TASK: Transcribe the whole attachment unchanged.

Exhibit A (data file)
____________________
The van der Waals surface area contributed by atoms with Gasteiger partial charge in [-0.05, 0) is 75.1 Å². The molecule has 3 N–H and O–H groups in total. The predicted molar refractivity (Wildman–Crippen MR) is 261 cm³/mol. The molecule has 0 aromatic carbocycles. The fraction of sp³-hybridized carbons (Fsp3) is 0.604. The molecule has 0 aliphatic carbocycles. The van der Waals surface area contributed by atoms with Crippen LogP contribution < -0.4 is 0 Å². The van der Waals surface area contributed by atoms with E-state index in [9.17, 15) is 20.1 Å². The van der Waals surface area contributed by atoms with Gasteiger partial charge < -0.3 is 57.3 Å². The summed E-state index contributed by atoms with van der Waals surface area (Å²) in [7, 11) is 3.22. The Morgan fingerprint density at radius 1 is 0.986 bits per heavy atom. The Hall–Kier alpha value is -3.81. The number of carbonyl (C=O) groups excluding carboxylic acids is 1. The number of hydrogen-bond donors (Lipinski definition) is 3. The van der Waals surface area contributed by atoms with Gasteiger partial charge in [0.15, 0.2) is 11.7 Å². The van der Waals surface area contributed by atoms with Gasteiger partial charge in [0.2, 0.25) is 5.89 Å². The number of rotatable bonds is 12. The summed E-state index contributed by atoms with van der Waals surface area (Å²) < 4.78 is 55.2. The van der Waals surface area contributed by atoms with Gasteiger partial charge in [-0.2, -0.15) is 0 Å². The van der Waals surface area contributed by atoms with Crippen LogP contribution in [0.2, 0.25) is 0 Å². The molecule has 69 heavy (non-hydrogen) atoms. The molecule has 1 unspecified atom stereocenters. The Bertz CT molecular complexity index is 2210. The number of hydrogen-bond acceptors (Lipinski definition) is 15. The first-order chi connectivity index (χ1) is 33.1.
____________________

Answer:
The van der Waals surface area contributed by atoms with Gasteiger partial charge in [-0.05, 0) is 75.1 Å². The molecule has 3 N–H and O–H groups in total. The predicted molar refractivity (Wildman–Crippen MR) is 261 cm³/mol. The molecule has 0 aromatic carbocycles. The fraction of sp³-hybridized carbons (Fsp3) is 0.604. The molecule has 0 aliphatic carbocycles. The van der Waals surface area contributed by atoms with Crippen LogP contribution < -0.4 is 0 Å². The van der Waals surface area contributed by atoms with E-state index in [9.17, 15) is 20.1 Å². The van der Waals surface area contributed by atoms with Gasteiger partial charge < -0.3 is 57.3 Å². The summed E-state index contributed by atoms with van der Waals surface area (Å²) in [7, 11) is 3.22. The Morgan fingerprint density at radius 1 is 0.986 bits per heavy atom. The Hall–Kier alpha value is -3.81. The number of carbonyl (C=O) groups excluding carboxylic acids is 1. The number of hydrogen-bond donors (Lipinski definition) is 3. The van der Waals surface area contributed by atoms with Gasteiger partial charge in [0.15, 0.2) is 11.7 Å². The van der Waals surface area contributed by atoms with Gasteiger partial charge in [0.2, 0.25) is 5.89 Å². The number of rotatable bonds is 12. The summed E-state index contributed by atoms with van der Waals surface area (Å²) < 4.78 is 55.2. The van der Waals surface area contributed by atoms with Gasteiger partial charge in [-0.2, -0.15) is 0 Å². The van der Waals surface area contributed by atoms with Crippen LogP contribution in [0.2, 0.25) is 0 Å². The molecule has 69 heavy (non-hydrogen) atoms. The molecule has 1 unspecified atom stereocenters. The Bertz CT molecular complexity index is 2210. The number of hydrogen-bond acceptors (Lipinski definition) is 15. The first-order chi connectivity index (χ1) is 33.1.